A Career Dedicated to Patient- Centered Care

April 15, 2017
VOL 19 NO 1

Ask John Drawbert, MD ’80, what accounts for OakLeaf Surgical Hospital’s extraordinary patient satisfaction rankings, and he’ll tell you it’s about being present.

John Drawbert
John Drawbert

“Each patient expects that when a doctor is spending time with him or her, that’s the doctor’s only priority at that moment,” says Drawbert, an orthopedic surgeon and sports medicine specialist who helped found the Altoona, Wisconsin, specialty facility. “It comes from the top. Our CEO, our CFO, our head nurse, they all translate to those who work for them that the most important thing is the experience each patient has here.”

That formula put OakLeaf on the map. Since the hospital opened in 2001, Consumer Reports has named it “Best in the Nation” for patient experience, and in federal surveys, OakLeaf received a “highest overall” patient satisfaction ranking. In 2016, the Centers for Medicare and Medicaid Services listed OakLeaf among 251 hospitals — from more than 3,500 — with a five-star rating.

OakLeaf’s services are competitively priced. Drawbert says total knee and hip replacements there average several thousand dollars less than at competing places.

“You can do very well if you minimize the bottom line and maximize the quality of the patient experience,” Drawbert maintains. “The rest will follow.”

In an industry that seeks healthy patients and healthy profits, charging less for better care may seem counterintuitive. But OakLeaf’s founders never felt that way.

“Our philosophy has been that if we made a great product and charged less than others, we’d be successful,” says Drawbert, who has been a hospital leader and the chair of the OakLeaf Board of Directors since 2006.

The hospital and its philosophy have roots in the 1990s, when large health clinics were entering the area. Under the leadership of general surgeon Steve Immerman, MD, Drawbert and a few colleagues began to look for a way to continue to practice independently. They opened a small ambulatory surgery center in 1997.

“From the start, our mantra was excellent care at a reasonable rate,” recalls Drawbert. “We felt we could do that because we didn’t have the kind of overhead some of the larger groups had.”

Today, the 30-bed facility includes seven surgical suites, two GI suites and a pain management center. Its 54 affiliated surgeons span 15 specialties and offer overnight and outpatient procedures. While OakLeaf merged its operations with National Surgical Healthcare in 2004, its determination to provide patients with affordable, quality care has not wavered.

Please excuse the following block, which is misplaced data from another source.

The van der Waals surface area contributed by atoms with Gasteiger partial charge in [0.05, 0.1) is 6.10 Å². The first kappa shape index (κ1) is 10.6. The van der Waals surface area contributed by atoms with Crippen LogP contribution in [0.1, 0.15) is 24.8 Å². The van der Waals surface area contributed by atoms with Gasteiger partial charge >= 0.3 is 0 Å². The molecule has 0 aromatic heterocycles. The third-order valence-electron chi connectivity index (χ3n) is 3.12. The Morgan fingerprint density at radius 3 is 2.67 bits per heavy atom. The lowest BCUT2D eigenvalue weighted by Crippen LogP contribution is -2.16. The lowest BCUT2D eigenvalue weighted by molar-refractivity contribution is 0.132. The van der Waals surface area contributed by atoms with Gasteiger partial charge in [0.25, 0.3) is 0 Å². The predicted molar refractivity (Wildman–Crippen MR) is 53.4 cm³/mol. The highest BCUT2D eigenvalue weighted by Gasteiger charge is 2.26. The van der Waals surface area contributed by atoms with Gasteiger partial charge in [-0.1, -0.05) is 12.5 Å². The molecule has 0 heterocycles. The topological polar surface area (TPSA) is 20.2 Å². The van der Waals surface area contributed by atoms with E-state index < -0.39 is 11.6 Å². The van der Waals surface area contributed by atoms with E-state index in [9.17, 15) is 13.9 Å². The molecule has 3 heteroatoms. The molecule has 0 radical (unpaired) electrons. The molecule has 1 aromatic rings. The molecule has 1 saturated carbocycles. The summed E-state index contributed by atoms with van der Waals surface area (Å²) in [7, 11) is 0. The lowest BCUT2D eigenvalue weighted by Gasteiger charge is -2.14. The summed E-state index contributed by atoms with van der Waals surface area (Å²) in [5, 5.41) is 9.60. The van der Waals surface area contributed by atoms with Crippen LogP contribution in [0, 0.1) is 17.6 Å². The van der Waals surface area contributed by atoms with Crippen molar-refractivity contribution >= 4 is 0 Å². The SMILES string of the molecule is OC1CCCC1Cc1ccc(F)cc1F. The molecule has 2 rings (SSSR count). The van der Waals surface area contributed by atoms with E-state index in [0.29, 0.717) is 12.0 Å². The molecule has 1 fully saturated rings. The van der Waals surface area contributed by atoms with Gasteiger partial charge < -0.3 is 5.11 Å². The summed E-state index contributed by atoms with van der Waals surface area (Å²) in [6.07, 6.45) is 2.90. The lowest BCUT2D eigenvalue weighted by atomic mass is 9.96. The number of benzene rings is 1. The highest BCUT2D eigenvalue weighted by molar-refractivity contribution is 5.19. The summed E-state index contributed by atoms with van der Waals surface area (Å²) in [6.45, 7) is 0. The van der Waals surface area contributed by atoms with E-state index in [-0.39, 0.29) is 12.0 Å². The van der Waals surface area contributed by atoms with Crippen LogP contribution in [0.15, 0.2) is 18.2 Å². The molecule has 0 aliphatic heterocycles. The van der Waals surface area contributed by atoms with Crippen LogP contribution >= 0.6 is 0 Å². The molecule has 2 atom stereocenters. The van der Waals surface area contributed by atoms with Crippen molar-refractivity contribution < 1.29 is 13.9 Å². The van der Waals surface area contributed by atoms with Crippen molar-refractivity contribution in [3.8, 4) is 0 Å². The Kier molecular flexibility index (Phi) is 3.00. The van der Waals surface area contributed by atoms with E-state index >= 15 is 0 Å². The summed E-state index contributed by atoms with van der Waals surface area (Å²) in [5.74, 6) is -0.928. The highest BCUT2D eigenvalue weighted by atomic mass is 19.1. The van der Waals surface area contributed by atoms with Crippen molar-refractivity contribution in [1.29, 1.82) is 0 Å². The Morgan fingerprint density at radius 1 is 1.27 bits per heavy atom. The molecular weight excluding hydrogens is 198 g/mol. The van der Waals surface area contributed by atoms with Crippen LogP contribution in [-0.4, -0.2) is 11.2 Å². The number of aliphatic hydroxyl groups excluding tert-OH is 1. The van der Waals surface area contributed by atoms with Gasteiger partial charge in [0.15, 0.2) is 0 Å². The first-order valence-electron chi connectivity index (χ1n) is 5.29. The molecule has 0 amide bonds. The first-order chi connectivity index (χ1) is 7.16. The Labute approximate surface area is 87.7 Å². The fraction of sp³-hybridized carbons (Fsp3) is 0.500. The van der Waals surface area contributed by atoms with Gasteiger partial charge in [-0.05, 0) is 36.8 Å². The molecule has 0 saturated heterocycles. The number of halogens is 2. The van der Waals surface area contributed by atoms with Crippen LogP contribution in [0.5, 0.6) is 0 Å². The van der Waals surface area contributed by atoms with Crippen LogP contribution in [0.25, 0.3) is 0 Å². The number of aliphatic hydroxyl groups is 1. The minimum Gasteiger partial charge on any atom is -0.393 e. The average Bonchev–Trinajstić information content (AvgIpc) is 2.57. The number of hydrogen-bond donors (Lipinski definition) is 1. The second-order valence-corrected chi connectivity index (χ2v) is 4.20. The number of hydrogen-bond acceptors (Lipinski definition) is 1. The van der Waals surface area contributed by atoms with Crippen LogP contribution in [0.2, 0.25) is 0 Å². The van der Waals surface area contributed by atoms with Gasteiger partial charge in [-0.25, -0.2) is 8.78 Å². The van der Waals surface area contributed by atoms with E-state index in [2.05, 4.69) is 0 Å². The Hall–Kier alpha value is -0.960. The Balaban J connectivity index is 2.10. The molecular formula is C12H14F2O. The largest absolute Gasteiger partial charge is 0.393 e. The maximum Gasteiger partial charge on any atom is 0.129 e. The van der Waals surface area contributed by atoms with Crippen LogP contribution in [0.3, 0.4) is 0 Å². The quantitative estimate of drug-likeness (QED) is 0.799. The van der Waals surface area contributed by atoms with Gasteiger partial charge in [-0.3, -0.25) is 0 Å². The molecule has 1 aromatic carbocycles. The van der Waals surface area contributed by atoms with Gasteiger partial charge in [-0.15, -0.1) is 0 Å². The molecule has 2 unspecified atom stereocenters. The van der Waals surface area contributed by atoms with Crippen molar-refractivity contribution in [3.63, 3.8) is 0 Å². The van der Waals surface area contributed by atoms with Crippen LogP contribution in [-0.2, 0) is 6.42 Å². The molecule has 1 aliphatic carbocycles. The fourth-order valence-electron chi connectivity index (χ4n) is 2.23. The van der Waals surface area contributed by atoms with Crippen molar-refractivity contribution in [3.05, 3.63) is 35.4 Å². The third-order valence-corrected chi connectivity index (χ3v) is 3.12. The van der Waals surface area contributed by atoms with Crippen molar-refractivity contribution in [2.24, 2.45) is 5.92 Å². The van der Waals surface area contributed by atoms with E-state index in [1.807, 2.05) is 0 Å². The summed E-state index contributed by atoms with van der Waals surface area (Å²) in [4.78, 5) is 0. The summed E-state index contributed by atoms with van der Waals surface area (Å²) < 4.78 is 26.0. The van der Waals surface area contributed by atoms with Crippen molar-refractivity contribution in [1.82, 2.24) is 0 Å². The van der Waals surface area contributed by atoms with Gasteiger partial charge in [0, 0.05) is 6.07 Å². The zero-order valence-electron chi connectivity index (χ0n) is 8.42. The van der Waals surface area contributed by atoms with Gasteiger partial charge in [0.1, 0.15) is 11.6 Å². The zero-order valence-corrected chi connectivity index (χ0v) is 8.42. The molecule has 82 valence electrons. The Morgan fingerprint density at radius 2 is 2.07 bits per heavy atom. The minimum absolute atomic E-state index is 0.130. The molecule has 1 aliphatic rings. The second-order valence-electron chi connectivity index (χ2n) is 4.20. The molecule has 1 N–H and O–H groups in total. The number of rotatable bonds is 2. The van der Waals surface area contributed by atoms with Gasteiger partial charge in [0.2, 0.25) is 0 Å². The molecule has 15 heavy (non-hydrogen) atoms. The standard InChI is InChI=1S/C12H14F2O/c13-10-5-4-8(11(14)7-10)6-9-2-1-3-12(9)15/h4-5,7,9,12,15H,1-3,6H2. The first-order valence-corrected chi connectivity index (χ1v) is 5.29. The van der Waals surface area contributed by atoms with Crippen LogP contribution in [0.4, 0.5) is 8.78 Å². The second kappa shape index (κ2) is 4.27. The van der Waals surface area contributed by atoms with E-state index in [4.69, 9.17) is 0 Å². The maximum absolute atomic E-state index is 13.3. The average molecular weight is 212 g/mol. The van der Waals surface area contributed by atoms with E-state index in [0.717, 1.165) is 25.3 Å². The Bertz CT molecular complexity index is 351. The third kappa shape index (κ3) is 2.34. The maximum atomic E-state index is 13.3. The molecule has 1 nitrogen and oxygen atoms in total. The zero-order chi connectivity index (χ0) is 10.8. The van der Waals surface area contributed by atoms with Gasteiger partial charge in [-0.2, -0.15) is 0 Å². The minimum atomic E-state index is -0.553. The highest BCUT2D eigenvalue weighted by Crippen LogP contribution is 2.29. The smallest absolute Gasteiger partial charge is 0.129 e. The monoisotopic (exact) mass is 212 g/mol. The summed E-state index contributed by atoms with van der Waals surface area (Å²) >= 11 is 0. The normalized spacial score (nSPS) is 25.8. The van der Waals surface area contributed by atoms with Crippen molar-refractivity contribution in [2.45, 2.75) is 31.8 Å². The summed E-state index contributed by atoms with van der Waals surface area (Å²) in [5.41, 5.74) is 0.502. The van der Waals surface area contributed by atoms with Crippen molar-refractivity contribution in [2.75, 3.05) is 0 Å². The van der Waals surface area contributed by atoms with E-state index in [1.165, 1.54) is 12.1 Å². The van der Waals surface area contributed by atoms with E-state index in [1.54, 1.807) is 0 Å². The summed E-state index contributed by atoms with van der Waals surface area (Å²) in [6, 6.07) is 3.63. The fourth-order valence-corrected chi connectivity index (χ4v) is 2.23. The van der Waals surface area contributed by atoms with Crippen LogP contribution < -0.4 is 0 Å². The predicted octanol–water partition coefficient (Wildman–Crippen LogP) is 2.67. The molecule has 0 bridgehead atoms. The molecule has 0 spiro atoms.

After all, Drawbert reasons, “Patients are paying big bucks for medicine nowadays. It should be a great experience and it should be a personal experience.”

The Roots of Innovation

Drawbert is no stranger to innovative medicine. As a high school and college athlete who endured sports-related injuries, the fledgling sports medicine specialty intrigued him when he was a medical student at the University of Wisconsin School of Medicine and Public Health.

“In my M4 year, sports medicine was barely heard of,” he remembers. “But UW–Madison had Dr. Bill Clancy, an orthopedic surgeon, and spending time with him piqued my interest.”

William Clancy, Jr., MD, was a pioneer in anterior cruciate ligament (ACL) reconstructive surgery and an avid athlete. He founded the UW Health Sports Medicine Program in 1974, a few years before Drawbert entered the UW School of Medicine and Public Health.

During Drawbert’s orthopedic surgery residency at the University of Kentucky, he was on the team that treated the Kentucky Wildcats. His next move was to Salt Lake City, where he pursued a sports medicine fellowship in knee and shoulder surgery.

Wisconsin Ties

During medical school, Drawbert dated a fellow Madison native, Helen (Sivertson), whose  father — the late Sigurd Sivertson, MD ’47 — was an UW School of Medicine and Public Health assistant dean at the time and retired as an emeritus professor of medicine. Soon after Drawbert earned his medical degree, the couple wed — with UW School of Medicine and Public Health classmate Patrick McBride, MD ’80, MPH, serving as a groomsman, as Drawbert did in return when McBride got married. The two couples have remained fast friends.

John Drawbert and his wife
Helen Drawbert and John Drawbert

Drawbert and his wife returned in 1986 to their home state’s Chippewa Valley, where they planned to live for a few years before moving to Madison.

“But we loved Eau Claire and decided to stay,” Drawbert notes.

Three children and 31 years later, they are committed community members. Both have served on boards for UW-Eau Claire and its foundation. Helen Drawbert has been a member of the Altoona School Board for 15 years, including four years as its president.

Drawbert and his colleagues also have participated in several orthopedic surgery medical missions in Vietnam.

Most significantly, the community benefits from Drawbert’s passion for sports medicine. As the team physician for UW-Eau Claire’s Blugolds since 1987, Drawbert also is the medical director of the university’s Athletic Training Education Program, which prepares students to serve as certified trainers and athletic health care providers. Over the past 30 years, Drawbert and his partners have provided more than $3 million to support the training program and shared their guidance and expertise. Its trainees gain valuable hands-on experience as they care for student athletes at the area’s 14 high schools.

But in the end, Drawbert says, “Our goal is to provide good care here for athletes.”